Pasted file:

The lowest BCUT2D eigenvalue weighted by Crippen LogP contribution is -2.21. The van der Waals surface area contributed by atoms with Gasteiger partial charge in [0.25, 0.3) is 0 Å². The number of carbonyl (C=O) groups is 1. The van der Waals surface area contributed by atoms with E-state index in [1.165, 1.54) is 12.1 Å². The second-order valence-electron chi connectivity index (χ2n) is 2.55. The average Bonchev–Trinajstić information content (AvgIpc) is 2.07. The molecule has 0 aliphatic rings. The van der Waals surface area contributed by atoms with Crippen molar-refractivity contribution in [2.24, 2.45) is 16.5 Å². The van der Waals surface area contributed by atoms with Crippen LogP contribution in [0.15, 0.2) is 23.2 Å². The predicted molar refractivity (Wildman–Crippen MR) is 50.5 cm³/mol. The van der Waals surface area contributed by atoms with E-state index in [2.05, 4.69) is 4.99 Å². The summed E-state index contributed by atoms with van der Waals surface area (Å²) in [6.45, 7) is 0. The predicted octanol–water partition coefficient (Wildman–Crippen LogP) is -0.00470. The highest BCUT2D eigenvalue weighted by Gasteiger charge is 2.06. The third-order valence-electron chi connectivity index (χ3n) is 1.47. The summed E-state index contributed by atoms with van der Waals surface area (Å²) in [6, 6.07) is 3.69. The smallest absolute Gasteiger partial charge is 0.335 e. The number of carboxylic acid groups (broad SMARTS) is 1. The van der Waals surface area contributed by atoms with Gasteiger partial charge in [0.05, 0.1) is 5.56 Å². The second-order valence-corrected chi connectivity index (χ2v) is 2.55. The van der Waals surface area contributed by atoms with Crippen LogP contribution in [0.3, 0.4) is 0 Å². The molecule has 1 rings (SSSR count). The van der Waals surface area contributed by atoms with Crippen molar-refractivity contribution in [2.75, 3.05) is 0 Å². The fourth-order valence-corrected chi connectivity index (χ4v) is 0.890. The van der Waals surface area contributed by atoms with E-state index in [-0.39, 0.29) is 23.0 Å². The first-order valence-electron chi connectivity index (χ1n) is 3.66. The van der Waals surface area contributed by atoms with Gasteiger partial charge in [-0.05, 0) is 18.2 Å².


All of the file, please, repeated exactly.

The lowest BCUT2D eigenvalue weighted by Crippen LogP contribution is -2.21. The van der Waals surface area contributed by atoms with Gasteiger partial charge in [0.25, 0.3) is 0 Å². The number of carbonyl (C=O) groups is 1. The van der Waals surface area contributed by atoms with E-state index in [1.165, 1.54) is 12.1 Å². The second-order valence-electron chi connectivity index (χ2n) is 2.55. The average Bonchev–Trinajstić information content (AvgIpc) is 2.07. The molecule has 0 aliphatic rings. The van der Waals surface area contributed by atoms with Crippen molar-refractivity contribution in [2.24, 2.45) is 16.5 Å². The van der Waals surface area contributed by atoms with Crippen LogP contribution in [0.15, 0.2) is 23.2 Å². The predicted molar refractivity (Wildman–Crippen MR) is 50.5 cm³/mol. The van der Waals surface area contributed by atoms with E-state index in [2.05, 4.69) is 4.99 Å². The summed E-state index contributed by atoms with van der Waals surface area (Å²) in [6.45, 7) is 0. The predicted octanol–water partition coefficient (Wildman–Crippen LogP) is -0.00470. The highest BCUT2D eigenvalue weighted by Gasteiger charge is 2.06. The third-order valence-electron chi connectivity index (χ3n) is 1.47. The summed E-state index contributed by atoms with van der Waals surface area (Å²) in [6, 6.07) is 3.69. The smallest absolute Gasteiger partial charge is 0.335 e. The number of carboxylic acid groups (broad SMARTS) is 1. The van der Waals surface area contributed by atoms with Gasteiger partial charge in [0.05, 0.1) is 5.56 Å². The second-order valence-corrected chi connectivity index (χ2v) is 2.55. The van der Waals surface area contributed by atoms with Crippen LogP contribution in [0.3, 0.4) is 0 Å². The molecule has 1 rings (SSSR count). The van der Waals surface area contributed by atoms with Crippen molar-refractivity contribution in [2.75, 3.05) is 0 Å². The fourth-order valence-corrected chi connectivity index (χ4v) is 0.890. The van der Waals surface area contributed by atoms with E-state index in [-0.39, 0.29) is 23.0 Å². The first-order valence-electron chi connectivity index (χ1n) is 3.66. The van der Waals surface area contributed by atoms with Gasteiger partial charge in [-0.05, 0) is 18.2 Å².